Another approach to offsetting is to get someone to agree not to cut timber which would otherwise be felled. This is supposed to avoid future emissions –though it’s important to note that it doesn’t actually reduce existing carbon at all. It’s known in the jargon as REDD+ (Reducing Emissions from Deforestation and Degradation) and the “+” stands for the conservation of existing forests. Hundreds of such projects have been around for many years but with very scant results. One problem is that undertakings not to log are agreed by those who don’t have the power, or perhaps even the intention, to stop it, and trees not felled one year can still be cut the next. Trying to bind communities into contracts lasting for generations is effectively impossible.

Overall, there are many reasons why offsetting is rarely what it pretends, and critics disparagingly call it, “payment to pollute.” One study shows that almost all such projects – an astonishing 85% – simply fail. Nevertheless, in spite of the problems, offsetting remains a multi-billion dollar industry, with lots of people capturing a lot of money for themselves rather than sequestering any significant atmospheric carbon.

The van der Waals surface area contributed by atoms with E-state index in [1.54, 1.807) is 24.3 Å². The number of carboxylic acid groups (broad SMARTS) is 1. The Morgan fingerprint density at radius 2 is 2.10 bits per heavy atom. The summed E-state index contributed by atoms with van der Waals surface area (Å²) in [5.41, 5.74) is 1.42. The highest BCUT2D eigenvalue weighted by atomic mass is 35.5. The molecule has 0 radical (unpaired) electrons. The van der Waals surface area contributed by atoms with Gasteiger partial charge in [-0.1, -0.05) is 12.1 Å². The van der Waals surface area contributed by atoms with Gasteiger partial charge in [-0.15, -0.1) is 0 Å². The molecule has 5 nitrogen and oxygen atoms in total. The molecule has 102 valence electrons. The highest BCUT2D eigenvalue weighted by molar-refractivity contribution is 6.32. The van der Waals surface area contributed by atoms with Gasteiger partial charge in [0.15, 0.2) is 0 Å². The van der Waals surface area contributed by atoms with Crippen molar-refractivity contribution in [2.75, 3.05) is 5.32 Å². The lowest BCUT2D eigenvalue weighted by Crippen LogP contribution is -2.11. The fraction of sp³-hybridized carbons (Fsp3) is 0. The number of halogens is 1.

Reducing carbon dioxide and other greenhouse gases – the thing needed to slow global warming – is a very different thing from supposedly reducing “net” emissions, but it would be a much more drastic step. It would entail cutting energy consumption, curtailing industrial growth, decreasing military activity –one of the biggest polluters of all but rarely mentioned. Genuinely reducing emissions would mean changing the direction of an capitalist society with its continual growth and expansion. The Green New Deal is largely about job creation in new and supposedly “green” technologies alternative, “clean” energy sources, such as solar and wind – the “renewables” – but there’s a problem with them too: Production of the batteries they currently need to store their energy wreaks yet more environmental damage. Climate chaos is being made by the same people who now seek to turn climate activism into yet more profits!